Later in the present day and farther back in time, it is dark, but not yet night, when you are disturbed by the echo of booted feet crunching up the path. These intrusions are not quite as frequent as they seem, but each one leaves its mark on the essence of the place. Once again you identify soldiers, this time in a different uniform. They too speak another language, which you recognise as English. You can hear shouts and expletives from different parts of the building as they force open doors that have been locked for years, swarm down the dank cellar steps and stumble back up again. It takes some time before there is a yell of discovery from the upper floors and a scrawny young man of about eighteen years, filthy and partially dressed in a similar uniform, is hauled down the wooden steps from the attic and the once ornate marble staircase, which is now caked with dust and rubble, to the entrance hall. He knows only too well what will happen to him: he will be taken from this sanctuary to a place of execution, for desertion in time of war. He pleads with his brothers-in-arms for mercy; tells them he is suffering from dysentery and needs medical help. Where are the bodies and souls of all the young deserters who too have known exactly what would be waiting for them? Once again you are compelled to watch as he is marched off, up the path and into the main courtyard. On this occasion, just one shot pierces the gloom.
The gloom has now infiltrated the sanctity of the room so that you no longer feel alone; there is only a spluttering candle to disperse the throng of spectral shadows. The scratching of the pen is syncopated by the tapping of a branch on the window pane and the patter of mice in the wainscot. Your empty stomach rumbles to remind you of your bodily needs, which can not be met as long as you are fulfilling my spiritual requirements. You are compelled to scribe; to take my place as the teller of the tale. My memories have become your ordeal, which you must endure.
Night marches relentlessly on, time regresses. You had forgotten how peaceful a place the chateau can be. You can barely recall how sumptuous this room was, with its walls covered in silken tapestry and its lacquered furniture. Most of the loyal servants who attended to your every whim are long gone, together with the coachmen, stable lads and even the horses. Your reverie is disturbed by the distant rumble of large wagon wheels; you hear the thud of many feet on the path, running round the outside wall, looking for ingress into your refuge. They must be strangers to the house. You know what it is that has brought them here in the middle of the night, at a time when most God-fearing men and women are safely tucked up in bed. But you are no longer God-fearing. You fear something more tangible and mortal, which is heralded by the flare and flicker of wooden torches, soaked in pitch and lit from a nearby beacon. Breathe in the blend of acrid smoke and fear that climbs like tendrils of ivy up the walls and through the cracks in the windows. It is not your terror, but that of the uninvited callers, a terror they wear with pride like a badge of honour, or bear like an invisible pennant. And this time you know it is you that they want.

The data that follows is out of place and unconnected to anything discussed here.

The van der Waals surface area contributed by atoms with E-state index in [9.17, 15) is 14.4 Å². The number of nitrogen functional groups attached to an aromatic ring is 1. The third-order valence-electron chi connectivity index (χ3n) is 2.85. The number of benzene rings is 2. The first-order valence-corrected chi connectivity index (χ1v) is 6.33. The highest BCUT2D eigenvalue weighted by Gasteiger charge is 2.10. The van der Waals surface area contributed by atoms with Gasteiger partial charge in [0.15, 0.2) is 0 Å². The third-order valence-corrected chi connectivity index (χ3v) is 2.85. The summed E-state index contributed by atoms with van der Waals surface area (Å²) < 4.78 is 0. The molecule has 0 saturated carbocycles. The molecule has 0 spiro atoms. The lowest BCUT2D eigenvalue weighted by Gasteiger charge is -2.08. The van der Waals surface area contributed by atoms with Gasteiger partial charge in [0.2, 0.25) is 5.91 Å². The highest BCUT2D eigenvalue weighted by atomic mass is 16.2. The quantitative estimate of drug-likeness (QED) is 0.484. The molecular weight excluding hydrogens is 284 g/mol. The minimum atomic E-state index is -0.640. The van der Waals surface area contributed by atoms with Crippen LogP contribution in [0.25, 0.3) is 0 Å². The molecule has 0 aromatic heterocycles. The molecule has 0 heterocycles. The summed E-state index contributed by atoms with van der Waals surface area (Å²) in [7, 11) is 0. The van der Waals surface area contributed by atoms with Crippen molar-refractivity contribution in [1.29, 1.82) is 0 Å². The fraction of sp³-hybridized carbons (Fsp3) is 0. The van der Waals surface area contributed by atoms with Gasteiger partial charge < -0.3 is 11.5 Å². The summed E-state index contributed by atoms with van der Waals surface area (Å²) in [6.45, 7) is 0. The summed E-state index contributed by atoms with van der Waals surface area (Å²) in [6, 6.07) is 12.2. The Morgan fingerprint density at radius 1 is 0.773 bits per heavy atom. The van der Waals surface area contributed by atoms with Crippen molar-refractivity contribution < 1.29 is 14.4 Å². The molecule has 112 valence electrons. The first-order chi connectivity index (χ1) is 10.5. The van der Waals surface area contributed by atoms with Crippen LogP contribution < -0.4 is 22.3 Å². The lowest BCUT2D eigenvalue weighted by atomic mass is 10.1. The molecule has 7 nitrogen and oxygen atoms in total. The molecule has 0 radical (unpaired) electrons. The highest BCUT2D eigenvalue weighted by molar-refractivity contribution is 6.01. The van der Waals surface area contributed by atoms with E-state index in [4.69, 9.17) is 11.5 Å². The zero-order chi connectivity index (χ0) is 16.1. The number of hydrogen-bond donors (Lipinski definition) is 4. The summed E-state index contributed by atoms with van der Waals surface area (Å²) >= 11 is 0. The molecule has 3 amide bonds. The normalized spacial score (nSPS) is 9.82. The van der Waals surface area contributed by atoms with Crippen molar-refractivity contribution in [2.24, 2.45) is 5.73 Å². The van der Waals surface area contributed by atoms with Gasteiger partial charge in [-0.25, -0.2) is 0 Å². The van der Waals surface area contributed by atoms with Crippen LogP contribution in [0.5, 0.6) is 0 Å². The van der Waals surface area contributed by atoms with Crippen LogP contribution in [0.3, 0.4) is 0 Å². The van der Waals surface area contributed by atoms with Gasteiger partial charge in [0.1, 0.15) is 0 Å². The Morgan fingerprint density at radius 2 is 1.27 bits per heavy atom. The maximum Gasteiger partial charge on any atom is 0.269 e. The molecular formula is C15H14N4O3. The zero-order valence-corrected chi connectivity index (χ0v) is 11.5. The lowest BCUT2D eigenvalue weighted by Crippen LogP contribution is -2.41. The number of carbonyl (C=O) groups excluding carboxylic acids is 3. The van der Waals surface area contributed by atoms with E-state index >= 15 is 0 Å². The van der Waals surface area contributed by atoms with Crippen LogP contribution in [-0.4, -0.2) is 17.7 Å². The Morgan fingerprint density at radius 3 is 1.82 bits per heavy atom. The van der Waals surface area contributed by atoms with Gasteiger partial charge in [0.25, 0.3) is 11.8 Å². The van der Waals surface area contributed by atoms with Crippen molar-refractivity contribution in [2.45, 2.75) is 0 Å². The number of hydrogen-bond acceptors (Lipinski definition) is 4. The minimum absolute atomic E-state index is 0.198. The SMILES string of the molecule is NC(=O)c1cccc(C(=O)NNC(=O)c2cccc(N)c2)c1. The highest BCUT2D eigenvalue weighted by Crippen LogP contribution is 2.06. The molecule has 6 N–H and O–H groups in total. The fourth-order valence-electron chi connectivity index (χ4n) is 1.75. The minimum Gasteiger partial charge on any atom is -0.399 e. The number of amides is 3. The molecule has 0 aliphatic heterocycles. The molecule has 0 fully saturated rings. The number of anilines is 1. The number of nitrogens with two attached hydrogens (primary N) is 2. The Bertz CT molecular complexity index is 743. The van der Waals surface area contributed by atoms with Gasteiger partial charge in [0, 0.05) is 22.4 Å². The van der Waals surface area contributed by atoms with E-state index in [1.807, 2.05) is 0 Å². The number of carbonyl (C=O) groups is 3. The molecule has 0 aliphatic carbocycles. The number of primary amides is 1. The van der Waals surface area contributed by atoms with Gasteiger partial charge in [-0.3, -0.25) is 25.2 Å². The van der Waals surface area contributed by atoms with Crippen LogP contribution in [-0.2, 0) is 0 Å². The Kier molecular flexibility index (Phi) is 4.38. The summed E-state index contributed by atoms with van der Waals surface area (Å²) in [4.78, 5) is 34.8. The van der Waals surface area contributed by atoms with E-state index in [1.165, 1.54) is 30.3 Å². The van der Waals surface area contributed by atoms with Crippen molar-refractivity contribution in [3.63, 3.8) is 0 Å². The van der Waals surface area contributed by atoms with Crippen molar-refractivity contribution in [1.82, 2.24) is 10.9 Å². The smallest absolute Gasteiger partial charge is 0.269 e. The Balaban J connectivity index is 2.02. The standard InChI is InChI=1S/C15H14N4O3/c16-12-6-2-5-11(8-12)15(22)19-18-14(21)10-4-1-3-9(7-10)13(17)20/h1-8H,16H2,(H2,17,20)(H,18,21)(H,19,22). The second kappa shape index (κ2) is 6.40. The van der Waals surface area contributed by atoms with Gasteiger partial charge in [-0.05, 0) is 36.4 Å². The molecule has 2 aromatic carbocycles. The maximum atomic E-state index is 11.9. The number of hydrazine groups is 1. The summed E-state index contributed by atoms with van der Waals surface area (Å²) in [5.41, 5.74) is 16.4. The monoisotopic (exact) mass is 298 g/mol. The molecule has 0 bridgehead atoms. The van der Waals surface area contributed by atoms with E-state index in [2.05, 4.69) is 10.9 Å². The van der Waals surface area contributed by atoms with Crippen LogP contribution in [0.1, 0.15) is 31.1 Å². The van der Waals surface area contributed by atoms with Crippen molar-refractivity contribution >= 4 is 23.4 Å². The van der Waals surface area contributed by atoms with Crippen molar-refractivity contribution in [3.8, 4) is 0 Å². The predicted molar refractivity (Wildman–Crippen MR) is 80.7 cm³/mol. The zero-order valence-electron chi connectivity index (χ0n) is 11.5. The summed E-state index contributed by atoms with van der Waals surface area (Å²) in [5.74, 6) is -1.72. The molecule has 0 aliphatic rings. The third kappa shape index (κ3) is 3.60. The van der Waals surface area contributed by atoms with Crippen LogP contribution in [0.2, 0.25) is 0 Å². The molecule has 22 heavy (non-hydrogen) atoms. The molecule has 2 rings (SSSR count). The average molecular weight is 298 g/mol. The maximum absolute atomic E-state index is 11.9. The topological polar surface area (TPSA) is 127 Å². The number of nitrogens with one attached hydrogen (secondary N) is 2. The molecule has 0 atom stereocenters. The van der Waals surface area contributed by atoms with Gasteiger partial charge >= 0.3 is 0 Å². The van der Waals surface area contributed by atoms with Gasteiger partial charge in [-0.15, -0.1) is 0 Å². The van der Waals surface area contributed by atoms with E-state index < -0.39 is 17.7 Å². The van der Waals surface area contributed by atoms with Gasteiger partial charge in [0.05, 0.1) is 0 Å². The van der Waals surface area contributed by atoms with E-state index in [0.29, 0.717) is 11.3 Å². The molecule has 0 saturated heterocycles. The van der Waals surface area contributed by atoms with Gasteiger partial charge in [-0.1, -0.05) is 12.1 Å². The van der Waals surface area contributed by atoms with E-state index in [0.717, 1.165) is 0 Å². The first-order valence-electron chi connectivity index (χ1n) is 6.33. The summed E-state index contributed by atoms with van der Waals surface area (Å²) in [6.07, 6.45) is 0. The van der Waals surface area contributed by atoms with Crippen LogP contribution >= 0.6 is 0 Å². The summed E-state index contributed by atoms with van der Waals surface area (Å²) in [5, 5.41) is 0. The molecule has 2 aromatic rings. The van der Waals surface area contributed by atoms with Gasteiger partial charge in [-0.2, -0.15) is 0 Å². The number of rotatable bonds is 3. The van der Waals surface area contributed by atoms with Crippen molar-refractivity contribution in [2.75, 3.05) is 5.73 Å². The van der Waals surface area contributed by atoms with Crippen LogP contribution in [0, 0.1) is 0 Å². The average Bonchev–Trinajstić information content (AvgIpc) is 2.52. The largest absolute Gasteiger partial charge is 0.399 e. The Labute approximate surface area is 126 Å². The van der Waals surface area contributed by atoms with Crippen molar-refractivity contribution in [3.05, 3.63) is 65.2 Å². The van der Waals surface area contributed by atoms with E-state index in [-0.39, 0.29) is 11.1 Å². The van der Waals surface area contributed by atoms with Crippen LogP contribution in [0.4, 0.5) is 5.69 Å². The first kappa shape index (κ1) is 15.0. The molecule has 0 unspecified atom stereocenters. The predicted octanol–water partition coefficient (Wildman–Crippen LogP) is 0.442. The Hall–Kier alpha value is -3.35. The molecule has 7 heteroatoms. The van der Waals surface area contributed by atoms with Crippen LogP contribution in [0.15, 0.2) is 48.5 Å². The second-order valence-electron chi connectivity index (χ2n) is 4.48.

A persistent pounding echoes through the house, followed by the splintering of the great wooden door and the crash as it hits the flagstones. The stomping of peasant boots and the harsh rustic tones of the local sans-culottes fracture the peace of the salon as they infiltrate your home. You are helpless as calloused fingers grip your arms and drag you out to a waiting cart, a tumbrel, to be trundled through the night, across open country, through rustic villages and communes, without sleep or water, and only a filthy sack to keep out the damp and chilly air. This time when you shiver it is a combination of cold and sheer horror. You know what fate awaits you.
It is just after break of day when your ropes are tightened; you are blindfolded and led up the rickety steps to the woman France most fears: Madame la Guillotine, monument to the revolution. You can smell the fetid straw, soaked with blood, urine and faeces. You can hear the baying crowd and the whimpering of a small group of citizens awaiting their final call. But you can only picture in your mind the rough baskets containing freshly detached heads. You are placed on the splintered bascule; your head forced down so that your neck is held firmly in place by the wooden upright of the lunette; and in less than half a second, the time it takes for the blade to fall, a thought crosses your mind: who will release your beloved wife, four infants, and your remaining faithful retainers from their hiding places in the cellar and the attic of your chateau? That thought stays with you for thirteen seconds after your head has landed in the basket.
It is only now that you wipe the quill on a handkerchief you keep in your jacket pocket and dare to look up. In the murky blackness of the window you expect to see your own familiar reflection. In its place, however, you see a grey, festering visage, its watery eyes staring back at you, the powdered wig askew (only the best, made from human hair), the neck ragged and caked with dried blood, the shrivelled lips pulled back over black uneven teeth. You blink, as if to banish the phantom, but the vision remains. Yes, it is I and, if you focus on the gathering shadows behind me, you will make out others who have sought refuge here.
© Kim M. Russell, 2015